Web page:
The Saga of Miles Forrest

There was already a small group of people gathered by the time I reached Dr. Webb’s place.  I went inside with some dread of what I would find.  My fears were realized when I saw the doctor, lying on the floor near the chair where I had last seen him.  It appeared that Dr. Webb killed himself with a bullet in mouth going out the back of his head; the gun was lying on the floor near his hand.
    On the desk, I noticed a notebook with pencil next to it.  My curiosity took over so I opened the little book.  Scrawled out on the page was the line, “The demons were too much!”  Suicide note?  I wondered, for some reason it all looked too tidy.
    “Get out of my way!” I heard a rough voice bark.  “Get out!  Mike, get these people out!”
    I left the book open as I turned to look at the commotion.  “Forrest, what are you doing here?” the rough voice of the town marshal, Asa Stokes, rang out.
    “Howdy, Asa,” I acknowledged him.  “I was just visitin’ with the doc this mornin’.  I’m lookin’ for a fella.”
    Marshal Stokes, stooped down to look at Dr. Webb.  “Those nightmares finally got to him.”
    Asa Stokes had been marshal in Silverton for six months now.  That’s just about the longest anyone has lasted.  The town was rough, not only with miners, but the evil that came with a rousing gold and silver camp.  Marshals were either killed, or they moved on to greener pastures, plus the fact that the winters were vicious.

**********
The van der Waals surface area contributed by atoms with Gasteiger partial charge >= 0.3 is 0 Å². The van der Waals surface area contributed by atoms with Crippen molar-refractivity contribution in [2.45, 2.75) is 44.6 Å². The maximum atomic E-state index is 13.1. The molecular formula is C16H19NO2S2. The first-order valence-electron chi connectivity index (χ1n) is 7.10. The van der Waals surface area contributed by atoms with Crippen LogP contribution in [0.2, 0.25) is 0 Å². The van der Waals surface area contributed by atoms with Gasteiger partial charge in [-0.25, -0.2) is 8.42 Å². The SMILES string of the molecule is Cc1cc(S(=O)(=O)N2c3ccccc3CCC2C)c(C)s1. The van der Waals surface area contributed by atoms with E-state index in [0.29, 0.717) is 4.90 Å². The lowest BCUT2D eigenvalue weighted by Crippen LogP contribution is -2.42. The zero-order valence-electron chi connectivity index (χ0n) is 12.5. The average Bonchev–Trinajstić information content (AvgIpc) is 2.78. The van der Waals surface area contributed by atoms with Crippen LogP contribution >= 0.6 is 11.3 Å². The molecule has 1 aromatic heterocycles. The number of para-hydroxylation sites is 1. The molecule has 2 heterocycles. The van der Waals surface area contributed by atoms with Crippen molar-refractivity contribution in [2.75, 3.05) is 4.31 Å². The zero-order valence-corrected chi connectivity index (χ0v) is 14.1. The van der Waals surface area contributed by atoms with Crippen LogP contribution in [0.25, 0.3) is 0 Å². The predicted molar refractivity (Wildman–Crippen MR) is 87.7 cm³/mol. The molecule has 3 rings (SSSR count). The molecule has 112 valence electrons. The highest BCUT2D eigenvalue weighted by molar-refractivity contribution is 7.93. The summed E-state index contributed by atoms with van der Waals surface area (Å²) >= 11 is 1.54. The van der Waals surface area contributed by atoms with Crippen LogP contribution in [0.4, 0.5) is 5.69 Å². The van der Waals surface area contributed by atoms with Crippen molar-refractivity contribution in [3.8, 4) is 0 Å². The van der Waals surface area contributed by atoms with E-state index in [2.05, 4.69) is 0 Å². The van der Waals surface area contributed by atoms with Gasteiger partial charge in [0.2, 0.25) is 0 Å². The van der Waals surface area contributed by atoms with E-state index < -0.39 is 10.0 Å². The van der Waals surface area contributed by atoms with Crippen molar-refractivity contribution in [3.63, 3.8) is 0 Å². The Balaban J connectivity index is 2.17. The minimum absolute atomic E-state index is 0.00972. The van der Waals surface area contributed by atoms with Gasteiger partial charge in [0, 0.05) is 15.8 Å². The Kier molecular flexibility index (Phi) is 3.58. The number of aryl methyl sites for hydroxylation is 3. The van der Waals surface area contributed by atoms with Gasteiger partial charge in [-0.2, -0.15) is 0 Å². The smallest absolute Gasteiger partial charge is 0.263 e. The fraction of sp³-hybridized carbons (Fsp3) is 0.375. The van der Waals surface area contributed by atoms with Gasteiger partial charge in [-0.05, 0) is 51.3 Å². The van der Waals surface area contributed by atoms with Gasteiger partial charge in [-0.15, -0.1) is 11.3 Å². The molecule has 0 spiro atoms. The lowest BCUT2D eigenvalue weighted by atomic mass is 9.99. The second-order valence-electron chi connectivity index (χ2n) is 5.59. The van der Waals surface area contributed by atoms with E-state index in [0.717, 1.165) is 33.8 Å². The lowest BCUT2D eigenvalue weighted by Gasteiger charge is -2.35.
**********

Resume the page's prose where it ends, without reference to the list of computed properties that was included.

“Asa, there’s a note on the table,” I said pointing at it.  “Do you know the Doc’s writin’?”
    It seemed a growl came from him as he stood then picked up the note.  “Plain as day, don’t yuh think?”
    I shrugged.  “Your jurisdiction,” I replied, but then added, “Mind if I look around some?  I can’t be long, I have to catch the train.”

    An hour later I was on the train with Rev. Chapman sitting next to me.  I was staring out the window pondering when I felt the touch on my arm.  “Miles, Miles, are you all right?”
    “Oh, sorry, Parson, I was just thinkin’ how it just happened that I was talkin’ with the deceased doctor this mornin’ then findin’ him dead.”
    His face was grim when he answered, “Suicide is hard.  Why do you think the doctor did it?”
    I gave him a stern look then cocked my head.  “You don’t think it was suicide?” he asked shocked.  “But from what you told me…the evidence.”
    “That’s just it, the evidence.  Parson, there’s just somethin’ gnawin’ in my gut that it was too clean an’ neat.”
    We both quieted down, listening to the clickety-clack of the train moving along the rails.  Then I inquired, “Say, Parson, what was that package I saw you carryin’ up to Black?”
    He looked startled, so I gave him a grin.  “So you were watching me?”
    “Nope, just happened to see you walkin’ up the street with a package under your arm, then head into the Empty Diggin’s.  Curiosity got the best of me, so I went to the entrance and saw you walkin’ up the stairs.  Only Black lived up there.”
    “After what you told me, I thought he might want a couple of new shirts,” the reverend replied humbly.
    I nodded my head.  “Parson you’re a good man,” I stated, then thought of the coming week.  “Say, I expect to see you and your lovely wife, Betty at the fixin’s on Thursday.”
    A puzzled look showed on his face.  “Fixings?”
    “Why, Molly and I, mostly Molly, have been havin’ a feed for the town every Thanksgivin’ and Christmas.  If you’ve walked the streets you may have noticed that there are more people than normal.  Lots of down-an’-out miners and miners that have been laid off for the winter.  We always have dinner for them on those days.”